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It’s hard to imagine that Super Tuesday was only a month ago. It feels like we’ve lived through at least a million news cycles since then and all focused on this terrible pandemic – with good reason.
But today’s news that Sen. Bernie Sanders, I-Vt., has officially dropped out of the Democratic presidential primary catapulted me back to Super Tuesday. I was on air with Martha MacCallum and Bret Baier and asked about whether I was surprised former Vice President Joe Biden was having such a good night.
My answer was simple: no.
The underlying truth of the 2020 primary was very much the same as it was in 2016. Bernie Sanders is not a Democrat, and Democrats want to support a Democrat.
“If you don’t want to be one of us, you don’t deserve to lead us” is how I put it in that conversation. And I believe that Bernie’s example should be one for future progressives to heed: railing against the people whose vote you depend upon can only take you so far.
My politics are much more moderate than Sanders', but I can tell you unequivocally that his insistence on criticizing lifelong Democrats and their policies made me oppose his candidacy more strongly. What’s more, the Justice Democrats practice of primarying Democratic stalwarts such as Sen. Dianne Feinstein, D-Calif., for example, made it even worse. Not only were they rarely successful in this effort – and lost a majority of their elections when they were in the general election – but the line in the sand they drew between “establishment” Democrats and themselves led to no new friends.
New friends or not, I do not seek to diminish what Sanders has accomplished. His impact on the Democratic party’s platform is tremendous. From health care to climate change to national security, he has pushed us left as a party and caused Democrats to think long and hard about what being the party of equality and opportunity means. There is a new generation of progressives running for office in his mold and he shaped the Democratic primary candidacies of Democratic Sens. Elizabeth Warren of Massachusetts, Kamala Harris of California, and Cory Booker of New Jersey, among others.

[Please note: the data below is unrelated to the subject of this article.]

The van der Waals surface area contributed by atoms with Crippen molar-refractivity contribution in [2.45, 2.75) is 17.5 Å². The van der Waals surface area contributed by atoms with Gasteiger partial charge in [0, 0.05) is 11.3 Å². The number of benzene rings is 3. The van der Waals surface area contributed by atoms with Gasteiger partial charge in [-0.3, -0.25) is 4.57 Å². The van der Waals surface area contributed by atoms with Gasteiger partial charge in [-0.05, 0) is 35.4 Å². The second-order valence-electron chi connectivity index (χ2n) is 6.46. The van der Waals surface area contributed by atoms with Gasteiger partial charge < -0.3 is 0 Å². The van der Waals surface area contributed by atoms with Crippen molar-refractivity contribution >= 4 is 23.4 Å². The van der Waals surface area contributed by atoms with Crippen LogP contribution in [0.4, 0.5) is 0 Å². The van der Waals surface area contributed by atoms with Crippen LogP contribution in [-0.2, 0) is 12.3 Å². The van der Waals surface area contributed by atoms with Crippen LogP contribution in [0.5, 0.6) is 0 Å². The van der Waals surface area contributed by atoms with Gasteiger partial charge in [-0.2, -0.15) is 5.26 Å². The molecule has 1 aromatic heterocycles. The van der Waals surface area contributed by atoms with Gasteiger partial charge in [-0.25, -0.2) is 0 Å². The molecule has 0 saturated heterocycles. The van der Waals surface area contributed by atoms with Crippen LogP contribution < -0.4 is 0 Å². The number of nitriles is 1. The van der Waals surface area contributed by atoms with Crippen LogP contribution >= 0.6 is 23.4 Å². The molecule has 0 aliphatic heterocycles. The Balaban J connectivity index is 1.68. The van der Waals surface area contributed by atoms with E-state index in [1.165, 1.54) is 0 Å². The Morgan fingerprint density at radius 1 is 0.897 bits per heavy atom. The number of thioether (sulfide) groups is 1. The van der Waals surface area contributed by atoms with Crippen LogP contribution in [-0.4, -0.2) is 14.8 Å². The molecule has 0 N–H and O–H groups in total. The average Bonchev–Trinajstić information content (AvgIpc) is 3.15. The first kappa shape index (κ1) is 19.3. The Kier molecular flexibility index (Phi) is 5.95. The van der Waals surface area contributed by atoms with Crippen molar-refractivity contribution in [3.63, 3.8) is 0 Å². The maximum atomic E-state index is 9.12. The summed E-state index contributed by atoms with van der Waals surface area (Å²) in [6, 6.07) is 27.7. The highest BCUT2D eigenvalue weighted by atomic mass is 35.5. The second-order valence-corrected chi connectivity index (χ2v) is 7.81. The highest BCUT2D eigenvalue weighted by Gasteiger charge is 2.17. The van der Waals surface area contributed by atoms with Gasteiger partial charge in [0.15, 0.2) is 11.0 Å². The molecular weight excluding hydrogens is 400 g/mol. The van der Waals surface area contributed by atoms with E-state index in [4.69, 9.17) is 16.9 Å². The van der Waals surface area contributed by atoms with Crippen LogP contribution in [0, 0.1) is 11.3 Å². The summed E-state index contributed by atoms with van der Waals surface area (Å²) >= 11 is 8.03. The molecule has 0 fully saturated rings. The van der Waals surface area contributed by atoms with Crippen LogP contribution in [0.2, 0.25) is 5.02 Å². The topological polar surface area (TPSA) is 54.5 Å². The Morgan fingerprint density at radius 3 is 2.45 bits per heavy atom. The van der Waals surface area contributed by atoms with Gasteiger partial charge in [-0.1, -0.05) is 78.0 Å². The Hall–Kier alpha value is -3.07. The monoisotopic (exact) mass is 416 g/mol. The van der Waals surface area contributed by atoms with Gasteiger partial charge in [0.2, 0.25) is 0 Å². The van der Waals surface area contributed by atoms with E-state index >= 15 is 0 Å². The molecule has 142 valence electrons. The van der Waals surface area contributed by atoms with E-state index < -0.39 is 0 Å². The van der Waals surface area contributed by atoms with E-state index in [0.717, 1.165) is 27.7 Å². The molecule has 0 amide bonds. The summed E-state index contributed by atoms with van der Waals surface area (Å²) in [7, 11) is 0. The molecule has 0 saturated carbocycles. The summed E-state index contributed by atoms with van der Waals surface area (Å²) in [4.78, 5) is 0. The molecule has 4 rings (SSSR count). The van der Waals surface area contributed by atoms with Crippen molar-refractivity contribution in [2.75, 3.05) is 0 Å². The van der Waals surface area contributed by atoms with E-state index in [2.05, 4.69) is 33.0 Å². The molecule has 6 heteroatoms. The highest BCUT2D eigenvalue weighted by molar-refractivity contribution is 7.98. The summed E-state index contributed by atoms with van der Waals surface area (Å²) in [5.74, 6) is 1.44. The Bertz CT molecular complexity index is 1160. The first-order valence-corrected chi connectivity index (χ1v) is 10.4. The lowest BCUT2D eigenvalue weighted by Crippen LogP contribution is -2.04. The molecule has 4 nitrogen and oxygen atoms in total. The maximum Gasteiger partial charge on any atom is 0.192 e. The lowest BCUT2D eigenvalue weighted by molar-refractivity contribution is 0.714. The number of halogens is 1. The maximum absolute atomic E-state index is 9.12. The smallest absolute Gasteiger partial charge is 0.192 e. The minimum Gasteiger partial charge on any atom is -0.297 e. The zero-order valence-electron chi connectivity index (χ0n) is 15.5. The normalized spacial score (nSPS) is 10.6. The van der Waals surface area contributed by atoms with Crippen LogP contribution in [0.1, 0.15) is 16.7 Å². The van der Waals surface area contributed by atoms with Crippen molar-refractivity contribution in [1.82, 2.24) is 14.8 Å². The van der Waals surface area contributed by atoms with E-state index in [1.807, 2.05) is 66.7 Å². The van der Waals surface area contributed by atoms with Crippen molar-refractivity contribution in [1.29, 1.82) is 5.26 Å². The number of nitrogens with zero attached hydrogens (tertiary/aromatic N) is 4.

In a lengthy medium post reflecting on Sanders’s candidacy, Democratic nominee Joe Biden wrote, “Bernie has done something rare in politics. He hasn’t just run a political campaign; he’s created a movement. And make no mistake about it, I believe it’s a movement that is as powerful today as it was yesterday.”
Biden has recognized from the start that Sanders’ supporters are an important component to a Democratic victory. Though it becomes clearer by the day that Hillary Clinton faced challenges that Biden does not, Democrats still have a lot of work to do in order to unify for November.
That will be our focus for the next seven months.
Hopefully, we can do also do some deep thinking about how a Sanders nomination became a mainstream idea. It remains baffling to me that commentators and political observers thought that the most loyal voting bloc in Democratic politics, African-Americans, would turn their back on decades of relationships with Biden in favor of an Independent senator who espoused policies far to the left of their preferences and with no significant inroads in their communities.
Sometimes it really can be as simple as Democrats want to support Democrats.